In order to achieve as holistic a view of the relationships within the network as possible, the cyber threat defense system simultaneously employs a number of different clustering methods including matrix-based clustering, density based clustering, and hierarchical clustering techniques. The resulting clusters are then used to inform the modeling of the normative behaviors of individual devices. Clustering analyzes behavior in the context of other similar devices on the network. Clustering algorithms identify naturally occurring groupings of devices, which is impossible to do manually. Further, the cyber threat defense system may simultaneously run multiple different clustering methods to inform the models.

The inoculation module may also use clustering to identify which devices to send an inoculation notice. The inoculation module may select devices that have similar characteristics relevant to the anomalous event.

Network Topology

Any cyber threat detection system must also recognize that a network is far more than the sum of its individual parts, with much of its meaning contained in the relationships among its different entities. Plus, any cyber threat defense system must further recognize that complex threats can often induce subtle changes in this network structure. To capture such threats, the cyber threat defense system employs several different mathematical methods in order to be able to model multiple facets of a network topology.

One approach is based on iterative matrix methods that reveal important connectivity structures within the network. In tandem with these, the cyber threat defense system has developed innovative applications of models from the field of statistical physics, which allow the modeling of a network's ‘energy landscape’ to reveal anomalous substructures that may be concealed within.

Network Structure

A further important challenge in modeling the behaviors of network devices, as well as of networks themselves, is the high-dimensional structure of the problem with the existence of a huge number of potential predictor variables. Observing packet traffic and host activity within an enterprise local area network (LAN), wide area network (WAN) and Cloud is difficult because both input and output can contain many interrelated features, such as protocols, source and destination machines, log changes, rule triggers, and others. Learning a sparse and consistent structured predictive function is crucial to avoid over fitting.

In this context, the cyber threat defense system has employed a cutting edge large-scale computational approach to learn sparse structure in models of network behavior and connectivity based on applying L1-regularization techniques, such as a Least Absolute Shrinkage and Selection Operator (LASSO) method. This allows for the discovery of true associations between different network components and events that can be cast as efficiently solvable convex optimization problems and yield parsimonious models.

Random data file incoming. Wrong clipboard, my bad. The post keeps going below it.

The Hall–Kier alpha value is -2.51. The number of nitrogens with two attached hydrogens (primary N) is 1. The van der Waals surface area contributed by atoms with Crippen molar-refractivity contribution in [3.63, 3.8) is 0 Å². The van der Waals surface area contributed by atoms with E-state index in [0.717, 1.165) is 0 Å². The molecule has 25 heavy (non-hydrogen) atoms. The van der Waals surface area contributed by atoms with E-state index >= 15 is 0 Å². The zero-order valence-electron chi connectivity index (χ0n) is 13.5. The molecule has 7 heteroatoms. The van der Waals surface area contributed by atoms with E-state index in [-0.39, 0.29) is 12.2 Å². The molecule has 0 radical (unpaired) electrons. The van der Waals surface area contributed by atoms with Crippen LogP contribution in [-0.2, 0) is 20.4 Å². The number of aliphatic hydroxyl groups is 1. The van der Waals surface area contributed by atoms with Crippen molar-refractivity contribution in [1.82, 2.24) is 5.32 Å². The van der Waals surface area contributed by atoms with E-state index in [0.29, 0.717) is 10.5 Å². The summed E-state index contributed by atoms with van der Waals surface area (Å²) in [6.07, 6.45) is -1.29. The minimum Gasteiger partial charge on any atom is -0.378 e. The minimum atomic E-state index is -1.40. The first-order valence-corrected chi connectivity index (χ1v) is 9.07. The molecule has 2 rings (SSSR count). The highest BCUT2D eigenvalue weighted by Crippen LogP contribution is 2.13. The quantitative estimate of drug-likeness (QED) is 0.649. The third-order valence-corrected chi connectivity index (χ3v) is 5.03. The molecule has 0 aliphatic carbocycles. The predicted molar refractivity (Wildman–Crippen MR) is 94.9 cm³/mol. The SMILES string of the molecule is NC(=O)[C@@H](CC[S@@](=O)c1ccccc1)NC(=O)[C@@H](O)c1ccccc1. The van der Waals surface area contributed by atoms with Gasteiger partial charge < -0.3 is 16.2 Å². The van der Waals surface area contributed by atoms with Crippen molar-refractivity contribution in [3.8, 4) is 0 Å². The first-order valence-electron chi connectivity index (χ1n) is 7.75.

Recursive Bayesian Estimation

To combine these multiple analyses of different measures of network behavior to generate a single comprehensive picture of the state of each device, the cyber threat defense system takes advantage of the power of Recursive Bayesian Estimation (RBE) via an implementation of the Bayes filter.

Using RBE, the cyber threat defense system's mathematical models can constantly adapt themselves, in a computationally efficient manner, as new information becomes available to the system. The mathematical models continually recalculate threat levels in the light of new evidence, identifying changing attack behaviors where conventional signature-based methods fail.

The cyber threat defense system's innovative approach to cyber security has pioneered the use of Bayesian methods for tracking changing device behaviors and computer network structures. The core of the cyber threat defense system's mathematical modeling is the determination of normative behavior, enabled by a sophisticated software platform that allows for its mathematical models to be applied to new network data in real time. The result is a system that can identify subtle variations in machine events within a computer networks behavioral history that may indicate cyber-threat or compromise.